Kevin Cheung ‘18 is the Morse College Cahoon Summer Fellow and participates in all aspects of the Dwight Hall Summer Fellowship program. He is coordinating the Living History Project for the summer, which is a Dwight Hall provisional member group that provides a team of undergraduates with the opportunity to improve the patient-centered experience at Yale-New Haven Hospital (YNHH). To this end, students are properly trained in patient-centered interviewing with the goal of composing patients’ non- medical histories into a narrative, which can be shared with the patient, the patient’s family, and the patient’s medical team. In this way, the project aims to bring the patient’s personal story to life so that the medical team can provide more holistic care; moreover, it provides undergraduates the opportunity to experience patient-centered interactions. Kevin is currently working with faculty advisors to determine an appropriate form for the publication of compiled narratives of patients who wish to share their stories to inspire others who share similar health struggles.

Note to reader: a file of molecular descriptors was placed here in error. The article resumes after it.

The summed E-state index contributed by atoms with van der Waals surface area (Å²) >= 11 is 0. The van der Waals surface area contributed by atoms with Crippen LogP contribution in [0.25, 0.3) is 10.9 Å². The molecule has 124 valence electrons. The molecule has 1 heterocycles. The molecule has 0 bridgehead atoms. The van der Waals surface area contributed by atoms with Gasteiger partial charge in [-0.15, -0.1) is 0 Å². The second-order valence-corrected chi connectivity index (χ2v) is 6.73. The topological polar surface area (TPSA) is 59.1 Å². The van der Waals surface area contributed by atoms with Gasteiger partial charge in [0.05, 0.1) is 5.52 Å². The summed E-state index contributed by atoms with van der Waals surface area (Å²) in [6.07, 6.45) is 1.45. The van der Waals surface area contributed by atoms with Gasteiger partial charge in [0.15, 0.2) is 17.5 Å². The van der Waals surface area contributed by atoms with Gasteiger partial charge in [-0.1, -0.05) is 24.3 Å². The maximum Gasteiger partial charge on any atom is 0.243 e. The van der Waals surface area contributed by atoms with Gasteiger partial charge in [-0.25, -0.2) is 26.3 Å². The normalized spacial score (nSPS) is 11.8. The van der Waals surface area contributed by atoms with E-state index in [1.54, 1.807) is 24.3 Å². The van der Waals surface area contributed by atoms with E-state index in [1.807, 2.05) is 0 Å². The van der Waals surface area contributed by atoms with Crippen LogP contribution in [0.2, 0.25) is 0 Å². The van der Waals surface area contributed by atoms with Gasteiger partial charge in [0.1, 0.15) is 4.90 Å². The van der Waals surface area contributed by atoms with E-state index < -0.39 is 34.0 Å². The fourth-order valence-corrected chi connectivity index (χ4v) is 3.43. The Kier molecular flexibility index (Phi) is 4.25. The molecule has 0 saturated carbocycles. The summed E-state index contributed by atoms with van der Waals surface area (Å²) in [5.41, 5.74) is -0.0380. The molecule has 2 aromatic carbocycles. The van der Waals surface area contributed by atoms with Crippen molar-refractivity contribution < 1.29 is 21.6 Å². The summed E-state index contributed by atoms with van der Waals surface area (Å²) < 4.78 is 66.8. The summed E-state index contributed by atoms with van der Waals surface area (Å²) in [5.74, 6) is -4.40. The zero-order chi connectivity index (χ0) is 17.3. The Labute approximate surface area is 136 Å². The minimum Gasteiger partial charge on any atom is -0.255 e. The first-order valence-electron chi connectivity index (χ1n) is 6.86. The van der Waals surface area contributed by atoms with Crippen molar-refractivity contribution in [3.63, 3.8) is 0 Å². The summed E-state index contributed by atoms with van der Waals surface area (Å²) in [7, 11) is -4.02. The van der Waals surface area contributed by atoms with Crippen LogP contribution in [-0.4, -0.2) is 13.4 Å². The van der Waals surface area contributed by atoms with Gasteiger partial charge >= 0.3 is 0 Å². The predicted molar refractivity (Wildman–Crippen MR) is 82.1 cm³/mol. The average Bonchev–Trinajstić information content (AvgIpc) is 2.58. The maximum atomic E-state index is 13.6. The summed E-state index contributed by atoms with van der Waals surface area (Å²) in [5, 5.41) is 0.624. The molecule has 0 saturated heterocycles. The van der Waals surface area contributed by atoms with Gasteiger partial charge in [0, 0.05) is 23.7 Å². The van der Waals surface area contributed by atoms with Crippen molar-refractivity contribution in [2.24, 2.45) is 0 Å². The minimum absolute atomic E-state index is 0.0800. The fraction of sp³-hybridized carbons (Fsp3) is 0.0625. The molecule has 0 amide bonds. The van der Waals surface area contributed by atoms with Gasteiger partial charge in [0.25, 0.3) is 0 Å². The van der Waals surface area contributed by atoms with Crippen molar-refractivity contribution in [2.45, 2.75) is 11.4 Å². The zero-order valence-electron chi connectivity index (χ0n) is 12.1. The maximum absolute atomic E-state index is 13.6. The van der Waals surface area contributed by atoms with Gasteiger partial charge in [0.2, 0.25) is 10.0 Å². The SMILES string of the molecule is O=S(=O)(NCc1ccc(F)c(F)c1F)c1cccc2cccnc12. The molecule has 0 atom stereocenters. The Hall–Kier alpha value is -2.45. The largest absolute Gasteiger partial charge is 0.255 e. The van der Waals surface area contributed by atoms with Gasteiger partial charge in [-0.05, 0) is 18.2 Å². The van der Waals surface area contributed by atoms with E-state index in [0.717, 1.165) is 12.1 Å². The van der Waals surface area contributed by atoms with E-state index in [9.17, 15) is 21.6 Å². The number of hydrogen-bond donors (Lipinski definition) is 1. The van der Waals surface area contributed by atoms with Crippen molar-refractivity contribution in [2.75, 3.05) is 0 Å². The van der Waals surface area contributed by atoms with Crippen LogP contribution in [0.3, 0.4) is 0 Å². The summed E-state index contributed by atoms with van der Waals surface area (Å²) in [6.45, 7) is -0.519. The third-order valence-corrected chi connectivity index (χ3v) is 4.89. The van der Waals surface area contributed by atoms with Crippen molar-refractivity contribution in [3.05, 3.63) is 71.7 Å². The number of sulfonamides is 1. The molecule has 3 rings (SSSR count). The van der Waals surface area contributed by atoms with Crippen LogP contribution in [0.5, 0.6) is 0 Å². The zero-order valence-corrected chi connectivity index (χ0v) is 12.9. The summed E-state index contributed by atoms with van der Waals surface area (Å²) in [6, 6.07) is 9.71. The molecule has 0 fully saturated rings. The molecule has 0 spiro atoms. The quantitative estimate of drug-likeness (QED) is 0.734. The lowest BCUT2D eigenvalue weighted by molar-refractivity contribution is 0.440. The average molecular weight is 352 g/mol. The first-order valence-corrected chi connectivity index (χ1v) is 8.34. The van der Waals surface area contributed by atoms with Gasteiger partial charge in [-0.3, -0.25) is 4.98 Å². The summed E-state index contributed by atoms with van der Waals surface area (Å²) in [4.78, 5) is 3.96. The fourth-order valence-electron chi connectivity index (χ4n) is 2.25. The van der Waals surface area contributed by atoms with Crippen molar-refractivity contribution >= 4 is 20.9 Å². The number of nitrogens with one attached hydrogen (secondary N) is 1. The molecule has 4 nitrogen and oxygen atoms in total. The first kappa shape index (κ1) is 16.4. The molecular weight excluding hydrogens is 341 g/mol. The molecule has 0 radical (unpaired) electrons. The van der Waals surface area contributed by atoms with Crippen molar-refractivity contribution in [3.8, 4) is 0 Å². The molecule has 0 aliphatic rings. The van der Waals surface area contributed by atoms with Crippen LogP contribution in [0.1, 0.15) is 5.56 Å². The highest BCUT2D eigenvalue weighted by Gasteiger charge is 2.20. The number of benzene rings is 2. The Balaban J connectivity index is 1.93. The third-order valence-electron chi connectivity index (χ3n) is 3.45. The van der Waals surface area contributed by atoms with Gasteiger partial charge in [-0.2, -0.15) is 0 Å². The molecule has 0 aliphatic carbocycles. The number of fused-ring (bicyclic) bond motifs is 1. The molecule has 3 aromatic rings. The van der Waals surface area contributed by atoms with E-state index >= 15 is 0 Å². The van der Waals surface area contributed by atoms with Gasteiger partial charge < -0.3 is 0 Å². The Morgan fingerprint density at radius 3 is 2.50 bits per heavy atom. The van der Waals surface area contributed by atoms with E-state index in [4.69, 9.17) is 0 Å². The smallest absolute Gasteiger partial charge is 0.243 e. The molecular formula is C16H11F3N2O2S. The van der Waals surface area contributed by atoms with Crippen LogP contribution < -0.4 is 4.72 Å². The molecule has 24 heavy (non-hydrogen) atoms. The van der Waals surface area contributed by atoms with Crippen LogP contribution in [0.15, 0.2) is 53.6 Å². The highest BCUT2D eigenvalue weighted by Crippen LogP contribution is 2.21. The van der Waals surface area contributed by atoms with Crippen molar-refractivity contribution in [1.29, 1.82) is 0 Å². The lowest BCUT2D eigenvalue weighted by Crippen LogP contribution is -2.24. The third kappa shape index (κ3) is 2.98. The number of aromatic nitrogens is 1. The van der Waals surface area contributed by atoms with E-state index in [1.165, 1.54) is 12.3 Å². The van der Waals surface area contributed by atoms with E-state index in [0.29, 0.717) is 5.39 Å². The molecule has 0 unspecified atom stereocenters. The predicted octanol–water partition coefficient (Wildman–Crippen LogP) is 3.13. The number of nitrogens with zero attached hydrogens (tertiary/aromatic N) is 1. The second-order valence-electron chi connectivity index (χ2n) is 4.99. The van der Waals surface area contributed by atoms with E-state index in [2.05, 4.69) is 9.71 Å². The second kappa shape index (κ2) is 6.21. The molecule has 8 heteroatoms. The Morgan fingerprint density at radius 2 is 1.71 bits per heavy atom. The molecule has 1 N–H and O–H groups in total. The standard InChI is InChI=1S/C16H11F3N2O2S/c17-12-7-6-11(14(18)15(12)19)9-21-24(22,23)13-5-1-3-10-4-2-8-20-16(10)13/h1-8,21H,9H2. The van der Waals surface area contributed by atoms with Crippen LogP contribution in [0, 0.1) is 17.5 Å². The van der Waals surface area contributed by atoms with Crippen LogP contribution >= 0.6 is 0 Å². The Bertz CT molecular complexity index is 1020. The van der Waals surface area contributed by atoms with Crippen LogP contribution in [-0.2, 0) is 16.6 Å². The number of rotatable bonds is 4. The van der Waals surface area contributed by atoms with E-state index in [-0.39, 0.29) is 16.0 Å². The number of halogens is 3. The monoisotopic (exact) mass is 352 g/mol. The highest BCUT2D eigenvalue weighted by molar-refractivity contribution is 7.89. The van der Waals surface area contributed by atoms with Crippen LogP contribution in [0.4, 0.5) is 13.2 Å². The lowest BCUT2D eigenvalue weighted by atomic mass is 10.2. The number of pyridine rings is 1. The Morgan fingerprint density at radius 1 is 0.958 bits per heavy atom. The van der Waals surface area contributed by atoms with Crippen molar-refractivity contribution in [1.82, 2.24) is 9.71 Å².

Kevin recently submitted the following reflection as part of a report on his weekly activity during the 2016 Dwight Hall Summer Fellowship Program.